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Is "Empire" On The Way Down?


(Complex)
At the start of the fall television season, the focus is typically on the cavalcade of new shows, how quickly most of them will fail, and which lucky few will grow into solid performers for their respective networks. But this fall, the lack of compelling freshmen made it much easier to turn attention to the buzziest sophomore show: Fox’s Empire. By the end of its first season last March, the hip-hop soap became the most popular scripted drama on all of television, on the back of an otherworldly streak of weekly ratings increases that the industry hadn’t seen in years. Fox, predictably hoping to keep the momentum going, brought Empire back in September to impressive but slightly slower numbers in Nielsen’s 18-49 demographic (6.9 in March vs. 6.7 in September) and total viewers (17.62 million vs. 16.12 million). Since the season two premiere, Empire’s ratings have dipped further, including a season-low 4.2/11.15 million viewers for this Wednesday’s episode. So the questions must be asked: Why did this happen and is there legitimate cause for concern?

There are three explanations for why this has happened. First, one might suggest that the show’s kitchen sink approach to storytelling and characterization—with entire arcs beginning and ending in the span of a couple of weeks and characters swapping allegiances in even shorter time—has grown tiresome for some viewers, particularly those who got swept up in the phenomenon of it all last spring. Shows with similar disregard for traditional broadcast pacing and plotting such as The O.C. and Glee (both Fox shows, by the way) also burned very bright before crashing down to Earth once stories turned repetitive, hyperbolic, or melodramatic.

While Empire is relatively young in its lifecycle compared to when viewers turned on The O.C. and Glee, it’s arguably an even more extreme case of too much too soon. In less than 20 episodes, Lucious has escaped certain death, survived a dangerous prison stint, and defeated all those who have challenged his business acumen. The show has tackled everything from #BlackLivesMatter to implied cannibalism—in one episode—while still leaning so heavily on the familial subterfuge and backstabbing between the Lyons that it’s nearly impossible to sketch a coherent arc or relationship for anyone. Viewers could simply be tired of this.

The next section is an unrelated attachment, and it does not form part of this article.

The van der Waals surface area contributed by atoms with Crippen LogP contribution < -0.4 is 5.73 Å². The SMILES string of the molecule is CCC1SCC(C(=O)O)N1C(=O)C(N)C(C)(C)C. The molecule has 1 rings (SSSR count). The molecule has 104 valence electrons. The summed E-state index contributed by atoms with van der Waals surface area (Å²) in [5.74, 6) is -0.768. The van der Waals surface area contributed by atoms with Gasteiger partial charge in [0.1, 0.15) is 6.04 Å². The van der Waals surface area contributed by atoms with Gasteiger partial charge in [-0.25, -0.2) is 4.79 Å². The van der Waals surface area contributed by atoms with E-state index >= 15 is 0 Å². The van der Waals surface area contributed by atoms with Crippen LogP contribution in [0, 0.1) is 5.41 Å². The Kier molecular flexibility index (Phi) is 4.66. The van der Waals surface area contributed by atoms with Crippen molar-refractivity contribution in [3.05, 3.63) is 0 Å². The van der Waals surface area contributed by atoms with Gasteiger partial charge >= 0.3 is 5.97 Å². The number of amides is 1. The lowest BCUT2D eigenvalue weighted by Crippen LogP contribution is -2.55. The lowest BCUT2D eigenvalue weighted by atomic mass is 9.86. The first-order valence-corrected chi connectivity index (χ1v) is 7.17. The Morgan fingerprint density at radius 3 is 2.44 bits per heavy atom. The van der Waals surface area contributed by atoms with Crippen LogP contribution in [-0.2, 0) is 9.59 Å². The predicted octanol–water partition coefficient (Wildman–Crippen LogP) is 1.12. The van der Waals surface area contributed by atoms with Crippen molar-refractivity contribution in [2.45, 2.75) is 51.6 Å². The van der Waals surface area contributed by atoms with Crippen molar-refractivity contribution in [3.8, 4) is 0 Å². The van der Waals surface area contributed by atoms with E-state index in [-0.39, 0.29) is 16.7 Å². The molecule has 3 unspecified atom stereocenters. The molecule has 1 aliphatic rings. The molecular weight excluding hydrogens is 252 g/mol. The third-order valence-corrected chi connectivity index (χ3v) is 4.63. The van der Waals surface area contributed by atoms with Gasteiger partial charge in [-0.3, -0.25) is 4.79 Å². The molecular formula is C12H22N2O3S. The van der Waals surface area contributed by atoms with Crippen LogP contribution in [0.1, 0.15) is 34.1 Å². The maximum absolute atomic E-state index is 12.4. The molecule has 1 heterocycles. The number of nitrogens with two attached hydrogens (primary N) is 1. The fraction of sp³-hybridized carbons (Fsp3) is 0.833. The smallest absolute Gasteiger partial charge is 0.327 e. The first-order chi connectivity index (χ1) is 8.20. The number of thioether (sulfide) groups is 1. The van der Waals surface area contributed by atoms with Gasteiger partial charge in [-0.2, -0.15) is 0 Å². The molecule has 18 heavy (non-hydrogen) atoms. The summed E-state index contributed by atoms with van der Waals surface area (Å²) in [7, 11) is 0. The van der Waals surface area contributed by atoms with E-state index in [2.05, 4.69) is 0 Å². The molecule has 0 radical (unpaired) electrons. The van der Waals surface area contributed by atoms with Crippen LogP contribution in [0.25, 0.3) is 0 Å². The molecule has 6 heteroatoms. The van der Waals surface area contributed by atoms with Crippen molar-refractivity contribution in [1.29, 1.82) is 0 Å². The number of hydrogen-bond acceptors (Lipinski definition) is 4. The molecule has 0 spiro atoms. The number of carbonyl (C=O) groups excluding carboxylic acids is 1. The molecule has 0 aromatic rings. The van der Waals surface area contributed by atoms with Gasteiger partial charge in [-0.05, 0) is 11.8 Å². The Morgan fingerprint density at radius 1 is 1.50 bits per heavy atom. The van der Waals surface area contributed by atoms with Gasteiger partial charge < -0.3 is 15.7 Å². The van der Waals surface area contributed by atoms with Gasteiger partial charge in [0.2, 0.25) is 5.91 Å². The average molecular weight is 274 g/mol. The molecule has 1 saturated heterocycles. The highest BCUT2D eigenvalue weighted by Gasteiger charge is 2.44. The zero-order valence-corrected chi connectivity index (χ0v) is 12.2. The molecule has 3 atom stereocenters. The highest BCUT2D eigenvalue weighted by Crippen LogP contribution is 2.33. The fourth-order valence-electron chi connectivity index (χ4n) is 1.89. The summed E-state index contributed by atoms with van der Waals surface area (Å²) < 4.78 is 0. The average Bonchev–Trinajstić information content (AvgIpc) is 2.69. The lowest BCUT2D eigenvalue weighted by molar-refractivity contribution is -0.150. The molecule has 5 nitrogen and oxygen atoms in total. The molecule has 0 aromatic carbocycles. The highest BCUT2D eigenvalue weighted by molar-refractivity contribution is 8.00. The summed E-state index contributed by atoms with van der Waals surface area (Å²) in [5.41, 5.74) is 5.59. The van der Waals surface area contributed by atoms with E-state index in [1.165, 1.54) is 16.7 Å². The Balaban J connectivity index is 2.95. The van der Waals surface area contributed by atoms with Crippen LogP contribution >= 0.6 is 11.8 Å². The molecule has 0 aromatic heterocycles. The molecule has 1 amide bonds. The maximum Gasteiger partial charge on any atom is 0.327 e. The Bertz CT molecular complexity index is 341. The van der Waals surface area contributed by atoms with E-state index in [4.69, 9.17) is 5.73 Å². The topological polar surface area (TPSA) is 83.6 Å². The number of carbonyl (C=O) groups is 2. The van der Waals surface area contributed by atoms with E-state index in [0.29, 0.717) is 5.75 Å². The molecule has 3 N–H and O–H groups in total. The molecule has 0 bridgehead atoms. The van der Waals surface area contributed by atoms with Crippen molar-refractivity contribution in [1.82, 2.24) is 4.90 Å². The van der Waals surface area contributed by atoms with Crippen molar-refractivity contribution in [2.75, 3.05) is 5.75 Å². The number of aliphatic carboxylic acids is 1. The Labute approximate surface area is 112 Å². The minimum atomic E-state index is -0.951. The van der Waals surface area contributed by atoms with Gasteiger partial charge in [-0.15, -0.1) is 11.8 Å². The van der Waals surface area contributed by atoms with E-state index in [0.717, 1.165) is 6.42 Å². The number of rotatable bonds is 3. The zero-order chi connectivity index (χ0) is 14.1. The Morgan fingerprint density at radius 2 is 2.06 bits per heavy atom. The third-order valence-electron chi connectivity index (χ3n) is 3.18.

Second, we could point to network malpractice. Fox did a masterful job of developing and promoting Empire throughout last season before its January premiere, but the show’s significant success is essentially the only success the network has experienced recently. The once-dominant American Idol eroded enough that Fox is trotting it out just one more time this January. The aforementioned investment in Glee offered little return after the untimely death of Cory Monteith and once Ryan Murphy got bored with it. The early success for Gotham and Sleepy Hollow disappeared very quickly. I could go on and on, but the point is this: Fox desperately needed as much Empire as possible, and as soon as possible, leading to the early premiere in September instead of another January start date.

On one hand, the wait between late March 2015 and early January 2016 would have been brutal. With ten months away, the network would have risked fringe viewers forgetting that they cared about Cookie or talking about Hakeem’s latest outburst at work every Thursday. On the other hand, today’s networks have to be smarter about playing the long game with their properties, especially ones they own. Fox’s goal shouldn’t be to get the highest ratings this week or this fall; it should be to extend a good version of Empire for the longest possible amount of time to score the best syndication, streaming, and ancillary market money it can. When you’re already working with a show that’s built to combust, creating conditions that ensure that combustion happens sooner is more than a little misguided.

To make matters worse Empire’s early fall return was bifurcated by Fox’s annual scheduling problem, the World Series. The baseball title bout has short-circuited the early runs of many great shows, including New Girl, which was a legitimate hit in its first few weeks, immediately came back lower after baseball, and never totally recovered. Though Empire only missed one week where it could have aired a new episode (Oct. 30), that short break came right at the time when it seemed to have stopped the ratings hemorrhaging. The Oct. 23 episode is the only one of the fall to increase in ratings from the previous week, and yet, unsurprisingly, when Empire returned on Nov. 4, it dipped from a 4.8 in the 18-49 to a 4.6.

Full article on Complex




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